4. The proposed amendments seek to strengthen fire safety provisions, and enhance SCDF’s regulatory and enforcement powers.
Specific Proposed Amendments for Consultation
a) Mandate Critical Fire Safety Upgrades
5. The Fire Code specifies fire safety standards for buildings and is regularly reviewed to ensure that it remains up to date with changes in the built environment and the latest developments in fire safety standards. However, changes to the Fire Code only apply prospectively to new buildings, and existing buildings that undergo addition and alteration works. The other buildings that have not implemented the new fire safety measures are likely to face a higher fire safety risk. MHA therefore proposes to empower Commissioner SCDF to mandate critical fire safety upgrades to these other buildings to ensure public safety, the cost of which will have to be borne by the building owners. SCDF will exercise flexibility in situations where buildings are faced with design constraints. Aggrieved building owners may appeal to the Minister for Home Affairs.
b) Impose Emergency Preparedness Requirements on Buildings Assessed to be of High Fire Safety Risk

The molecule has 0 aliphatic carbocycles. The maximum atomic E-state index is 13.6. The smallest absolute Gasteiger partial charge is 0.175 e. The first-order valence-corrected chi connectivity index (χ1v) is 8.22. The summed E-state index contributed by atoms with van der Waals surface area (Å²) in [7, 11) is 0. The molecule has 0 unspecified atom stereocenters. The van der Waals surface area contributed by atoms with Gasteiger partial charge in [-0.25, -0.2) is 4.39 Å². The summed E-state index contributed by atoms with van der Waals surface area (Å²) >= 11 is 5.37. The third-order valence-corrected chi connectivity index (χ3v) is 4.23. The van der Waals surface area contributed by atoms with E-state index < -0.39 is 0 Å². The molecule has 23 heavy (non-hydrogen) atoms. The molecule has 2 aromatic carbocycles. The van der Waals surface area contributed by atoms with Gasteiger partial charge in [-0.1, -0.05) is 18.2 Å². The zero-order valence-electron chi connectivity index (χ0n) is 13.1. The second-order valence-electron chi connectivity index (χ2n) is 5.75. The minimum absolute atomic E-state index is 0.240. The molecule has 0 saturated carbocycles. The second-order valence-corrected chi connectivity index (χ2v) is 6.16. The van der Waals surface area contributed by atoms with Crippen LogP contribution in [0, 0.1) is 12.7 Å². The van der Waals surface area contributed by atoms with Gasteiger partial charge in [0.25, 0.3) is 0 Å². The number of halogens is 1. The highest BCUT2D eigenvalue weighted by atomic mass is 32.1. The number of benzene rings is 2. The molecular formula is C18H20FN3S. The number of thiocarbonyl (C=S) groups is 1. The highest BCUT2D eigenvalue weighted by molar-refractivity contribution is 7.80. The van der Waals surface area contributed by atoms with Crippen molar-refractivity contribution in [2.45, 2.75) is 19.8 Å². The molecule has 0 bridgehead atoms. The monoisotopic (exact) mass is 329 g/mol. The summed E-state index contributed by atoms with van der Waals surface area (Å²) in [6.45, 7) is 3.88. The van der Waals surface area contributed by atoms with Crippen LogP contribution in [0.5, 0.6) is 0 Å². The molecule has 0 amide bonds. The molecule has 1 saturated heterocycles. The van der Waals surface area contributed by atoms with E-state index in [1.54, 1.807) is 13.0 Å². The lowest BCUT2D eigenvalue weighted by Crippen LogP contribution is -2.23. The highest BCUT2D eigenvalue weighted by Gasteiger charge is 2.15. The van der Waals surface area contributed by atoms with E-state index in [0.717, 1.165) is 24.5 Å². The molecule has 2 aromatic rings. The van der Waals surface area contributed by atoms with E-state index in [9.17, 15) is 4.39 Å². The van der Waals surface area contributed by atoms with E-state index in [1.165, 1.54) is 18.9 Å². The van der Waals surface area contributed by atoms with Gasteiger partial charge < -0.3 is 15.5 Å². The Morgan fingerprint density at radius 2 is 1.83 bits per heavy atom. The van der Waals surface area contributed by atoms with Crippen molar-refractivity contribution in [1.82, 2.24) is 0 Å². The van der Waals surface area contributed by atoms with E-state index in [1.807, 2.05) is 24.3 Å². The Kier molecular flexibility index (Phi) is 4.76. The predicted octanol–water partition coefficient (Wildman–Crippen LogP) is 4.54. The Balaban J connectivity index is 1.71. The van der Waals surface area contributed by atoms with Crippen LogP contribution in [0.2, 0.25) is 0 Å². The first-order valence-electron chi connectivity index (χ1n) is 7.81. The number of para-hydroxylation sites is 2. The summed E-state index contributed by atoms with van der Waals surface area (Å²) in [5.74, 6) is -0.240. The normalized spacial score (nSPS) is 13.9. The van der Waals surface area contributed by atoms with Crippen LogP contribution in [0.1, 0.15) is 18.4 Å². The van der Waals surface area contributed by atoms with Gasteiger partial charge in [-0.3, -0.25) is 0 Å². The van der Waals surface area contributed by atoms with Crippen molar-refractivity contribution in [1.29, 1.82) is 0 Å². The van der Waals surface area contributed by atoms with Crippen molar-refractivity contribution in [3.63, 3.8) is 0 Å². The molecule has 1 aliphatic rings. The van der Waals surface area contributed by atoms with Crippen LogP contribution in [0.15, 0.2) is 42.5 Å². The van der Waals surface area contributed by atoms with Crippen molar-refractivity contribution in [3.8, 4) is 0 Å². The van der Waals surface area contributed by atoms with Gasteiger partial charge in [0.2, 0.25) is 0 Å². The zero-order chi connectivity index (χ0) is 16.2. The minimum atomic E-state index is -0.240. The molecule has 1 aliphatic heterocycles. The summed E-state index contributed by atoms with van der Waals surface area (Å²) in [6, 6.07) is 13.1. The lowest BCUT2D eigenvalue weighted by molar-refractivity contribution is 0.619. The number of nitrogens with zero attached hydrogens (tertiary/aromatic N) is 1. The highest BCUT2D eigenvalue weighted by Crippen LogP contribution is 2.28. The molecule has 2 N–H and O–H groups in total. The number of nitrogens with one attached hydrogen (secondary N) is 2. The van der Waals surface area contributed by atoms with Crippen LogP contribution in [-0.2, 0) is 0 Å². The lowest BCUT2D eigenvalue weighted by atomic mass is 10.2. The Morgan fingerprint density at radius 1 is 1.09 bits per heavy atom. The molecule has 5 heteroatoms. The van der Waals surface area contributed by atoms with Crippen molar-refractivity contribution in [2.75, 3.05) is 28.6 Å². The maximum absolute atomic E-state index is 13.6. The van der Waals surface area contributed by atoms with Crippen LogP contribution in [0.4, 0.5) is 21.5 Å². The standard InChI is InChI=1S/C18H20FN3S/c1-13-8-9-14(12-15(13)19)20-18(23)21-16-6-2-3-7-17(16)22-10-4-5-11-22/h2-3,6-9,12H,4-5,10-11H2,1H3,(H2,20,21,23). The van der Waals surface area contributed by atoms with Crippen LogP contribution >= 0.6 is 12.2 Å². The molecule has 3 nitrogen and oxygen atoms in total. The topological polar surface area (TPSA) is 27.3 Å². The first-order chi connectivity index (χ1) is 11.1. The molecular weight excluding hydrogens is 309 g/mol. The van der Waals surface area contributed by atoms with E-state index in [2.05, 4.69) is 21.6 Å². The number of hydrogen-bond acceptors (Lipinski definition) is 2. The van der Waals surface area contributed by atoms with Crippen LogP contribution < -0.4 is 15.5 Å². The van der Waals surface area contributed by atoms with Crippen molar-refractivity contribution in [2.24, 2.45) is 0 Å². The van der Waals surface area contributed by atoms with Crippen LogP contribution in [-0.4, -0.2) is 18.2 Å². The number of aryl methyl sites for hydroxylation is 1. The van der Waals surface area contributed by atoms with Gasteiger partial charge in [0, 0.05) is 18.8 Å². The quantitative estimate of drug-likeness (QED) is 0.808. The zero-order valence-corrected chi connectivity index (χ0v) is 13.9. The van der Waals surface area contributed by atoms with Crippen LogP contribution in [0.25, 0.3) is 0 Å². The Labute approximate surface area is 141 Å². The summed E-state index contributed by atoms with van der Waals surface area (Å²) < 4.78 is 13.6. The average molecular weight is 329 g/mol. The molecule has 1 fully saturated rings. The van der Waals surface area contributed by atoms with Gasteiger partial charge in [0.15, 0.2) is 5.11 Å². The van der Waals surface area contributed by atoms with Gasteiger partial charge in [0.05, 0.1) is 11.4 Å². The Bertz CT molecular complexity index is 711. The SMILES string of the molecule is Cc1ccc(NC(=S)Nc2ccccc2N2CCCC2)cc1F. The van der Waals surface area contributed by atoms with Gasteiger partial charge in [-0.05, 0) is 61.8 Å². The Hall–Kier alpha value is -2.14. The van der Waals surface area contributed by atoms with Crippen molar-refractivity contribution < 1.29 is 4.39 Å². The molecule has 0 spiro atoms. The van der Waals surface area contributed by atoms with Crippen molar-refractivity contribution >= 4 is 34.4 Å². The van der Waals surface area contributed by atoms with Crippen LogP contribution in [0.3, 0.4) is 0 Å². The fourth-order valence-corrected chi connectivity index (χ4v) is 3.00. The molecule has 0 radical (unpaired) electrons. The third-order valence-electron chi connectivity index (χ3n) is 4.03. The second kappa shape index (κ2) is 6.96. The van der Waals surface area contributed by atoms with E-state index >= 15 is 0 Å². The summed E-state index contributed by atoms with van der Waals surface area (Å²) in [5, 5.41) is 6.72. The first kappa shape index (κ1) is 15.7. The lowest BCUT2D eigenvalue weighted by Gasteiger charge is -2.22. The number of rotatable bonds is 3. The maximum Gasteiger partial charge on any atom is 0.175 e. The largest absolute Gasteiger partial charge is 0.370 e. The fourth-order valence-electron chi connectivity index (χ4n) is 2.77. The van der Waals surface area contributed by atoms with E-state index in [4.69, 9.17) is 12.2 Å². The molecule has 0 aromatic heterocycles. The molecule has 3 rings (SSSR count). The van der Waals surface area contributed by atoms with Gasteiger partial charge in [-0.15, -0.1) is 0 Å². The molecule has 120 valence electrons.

6. Currently, SCDF imposes emergency preparedness (EP) requirements on buildings with higher fire safety risk, like manufacturing plants, shopping centres, offices and healthcare facilities. These requirements include having a Fire Certificate2, maintaining an Emergency Response Plan, appointing a Fire Safety Manager to manage overall fire safety, and maintaining a Company Emergency Response Team as the first responders. Buildings with higher fire safety risk include those which allow public access, where occupants may not be aware of the evacuation routes, which store large amounts of combustible materials, or which are densely occupied and of a certain size. To this end, MHA proposes to amend the definition of “public buildings” and “industrial buildings” to more comprehensively cover all building types of high fire safety risk. Today, some building types of high fire safety risk are not covered, including [warehouses and training facilities]. The EP requirements for “public buildings” and “industrial buildings” will ensure that in the event of a fire, there is a high level of readiness amongst building occupants to respond and evacuate, thereby minimising potential fatalities and casualties.